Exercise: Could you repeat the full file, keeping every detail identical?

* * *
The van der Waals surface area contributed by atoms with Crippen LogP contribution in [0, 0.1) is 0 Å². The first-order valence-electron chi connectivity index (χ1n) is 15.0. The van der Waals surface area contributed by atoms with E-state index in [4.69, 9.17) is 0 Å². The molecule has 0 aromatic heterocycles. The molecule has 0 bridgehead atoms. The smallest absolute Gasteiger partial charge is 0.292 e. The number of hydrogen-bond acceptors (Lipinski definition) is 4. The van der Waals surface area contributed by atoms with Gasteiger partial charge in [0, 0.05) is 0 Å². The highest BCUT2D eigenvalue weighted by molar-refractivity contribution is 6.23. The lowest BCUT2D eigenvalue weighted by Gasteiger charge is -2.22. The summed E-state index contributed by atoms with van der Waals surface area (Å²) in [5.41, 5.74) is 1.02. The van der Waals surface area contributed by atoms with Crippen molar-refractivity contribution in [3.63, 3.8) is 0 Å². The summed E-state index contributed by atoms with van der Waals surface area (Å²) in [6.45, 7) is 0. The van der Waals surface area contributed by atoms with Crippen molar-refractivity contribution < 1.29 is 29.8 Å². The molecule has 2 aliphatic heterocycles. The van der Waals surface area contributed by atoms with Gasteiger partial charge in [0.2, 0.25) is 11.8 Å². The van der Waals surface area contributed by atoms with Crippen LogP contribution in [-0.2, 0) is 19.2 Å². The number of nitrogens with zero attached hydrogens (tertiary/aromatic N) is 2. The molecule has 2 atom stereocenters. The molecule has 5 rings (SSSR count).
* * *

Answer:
The van der Waals surface area contributed by atoms with Crippen LogP contribution in [0, 0.1) is 0 Å². The first-order valence-electron chi connectivity index (χ1n) is 15.0. The van der Waals surface area contributed by atoms with E-state index in [4.69, 9.17) is 0 Å². The molecule has 0 aromatic heterocycles. The molecule has 0 bridgehead atoms. The smallest absolute Gasteiger partial charge is 0.292 e. The number of hydrogen-bond acceptors (Lipinski definition) is 4. The van der Waals surface area contributed by atoms with Gasteiger partial charge in [0, 0.05) is 0 Å². The highest BCUT2D eigenvalue weighted by molar-refractivity contribution is 6.23. The lowest BCUT2D eigenvalue weighted by Gasteiger charge is -2.22. The summed E-state index contributed by atoms with van der Waals surface area (Å²) in [5.41, 5.74) is 1.02. The van der Waals surface area contributed by atoms with Crippen molar-refractivity contribution in [3.63, 3.8) is 0 Å². The summed E-state index contributed by atoms with van der Waals surface area (Å²) in [6.45, 7) is 0. The van der Waals surface area contributed by atoms with Crippen molar-refractivity contribution < 1.29 is 29.8 Å². The molecule has 2 aliphatic heterocycles. The van der Waals surface area contributed by atoms with Gasteiger partial charge in [0.2, 0.25) is 11.8 Å². The van der Waals surface area contributed by atoms with Crippen LogP contribution in [-0.2, 0) is 19.2 Å². The number of nitrogens with zero attached hydrogens (tertiary/aromatic N) is 2. The molecule has 2 atom stereocenters. The molecule has 5 rings (SSSR count).